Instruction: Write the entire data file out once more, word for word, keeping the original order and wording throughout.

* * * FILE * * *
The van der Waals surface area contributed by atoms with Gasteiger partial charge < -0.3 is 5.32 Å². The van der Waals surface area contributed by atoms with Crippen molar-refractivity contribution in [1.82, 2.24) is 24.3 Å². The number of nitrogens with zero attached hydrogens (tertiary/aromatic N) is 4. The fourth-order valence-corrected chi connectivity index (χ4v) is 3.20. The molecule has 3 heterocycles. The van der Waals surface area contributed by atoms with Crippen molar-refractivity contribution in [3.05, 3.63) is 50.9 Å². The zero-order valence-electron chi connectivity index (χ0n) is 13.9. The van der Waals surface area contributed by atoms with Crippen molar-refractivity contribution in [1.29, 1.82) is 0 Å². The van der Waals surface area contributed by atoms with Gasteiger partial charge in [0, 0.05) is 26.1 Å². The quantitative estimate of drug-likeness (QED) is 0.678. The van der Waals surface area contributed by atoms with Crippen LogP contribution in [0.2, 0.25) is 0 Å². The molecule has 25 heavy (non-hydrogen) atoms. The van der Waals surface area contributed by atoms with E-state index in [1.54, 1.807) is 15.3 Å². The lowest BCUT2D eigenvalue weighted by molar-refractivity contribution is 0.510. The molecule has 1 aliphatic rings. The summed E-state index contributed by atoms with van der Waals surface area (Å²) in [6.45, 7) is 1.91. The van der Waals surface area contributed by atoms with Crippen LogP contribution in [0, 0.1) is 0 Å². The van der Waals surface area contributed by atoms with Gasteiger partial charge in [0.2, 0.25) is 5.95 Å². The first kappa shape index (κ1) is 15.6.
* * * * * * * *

The van der Waals surface area contributed by atoms with Gasteiger partial charge < -0.3 is 5.32 Å². The van der Waals surface area contributed by atoms with Crippen molar-refractivity contribution in [1.82, 2.24) is 24.3 Å². The number of nitrogens with zero attached hydrogens (tertiary/aromatic N) is 4. The fourth-order valence-corrected chi connectivity index (χ4v) is 3.20. The molecule has 3 heterocycles. The van der Waals surface area contributed by atoms with Crippen molar-refractivity contribution in [3.05, 3.63) is 50.9 Å². The zero-order valence-electron chi connectivity index (χ0n) is 13.9. The van der Waals surface area contributed by atoms with Crippen molar-refractivity contribution in [1.29, 1.82) is 0 Å². The van der Waals surface area contributed by atoms with Gasteiger partial charge in [0, 0.05) is 26.1 Å². The quantitative estimate of drug-likeness (QED) is 0.678. The van der Waals surface area contributed by atoms with Crippen LogP contribution in [0.2, 0.25) is 0 Å². The molecule has 25 heavy (non-hydrogen) atoms. The van der Waals surface area contributed by atoms with E-state index in [1.54, 1.807) is 15.3 Å². The lowest BCUT2D eigenvalue weighted by molar-refractivity contribution is 0.510. The molecule has 1 aliphatic rings. The summed E-state index contributed by atoms with van der Waals surface area (Å²) in [6.45, 7) is 1.91. The van der Waals surface area contributed by atoms with Crippen LogP contribution in [0, 0.1) is 0 Å². The van der Waals surface area contributed by atoms with Gasteiger partial charge in [0.2, 0.25) is 5.95 Å². The first kappa shape index (κ1) is 15.6.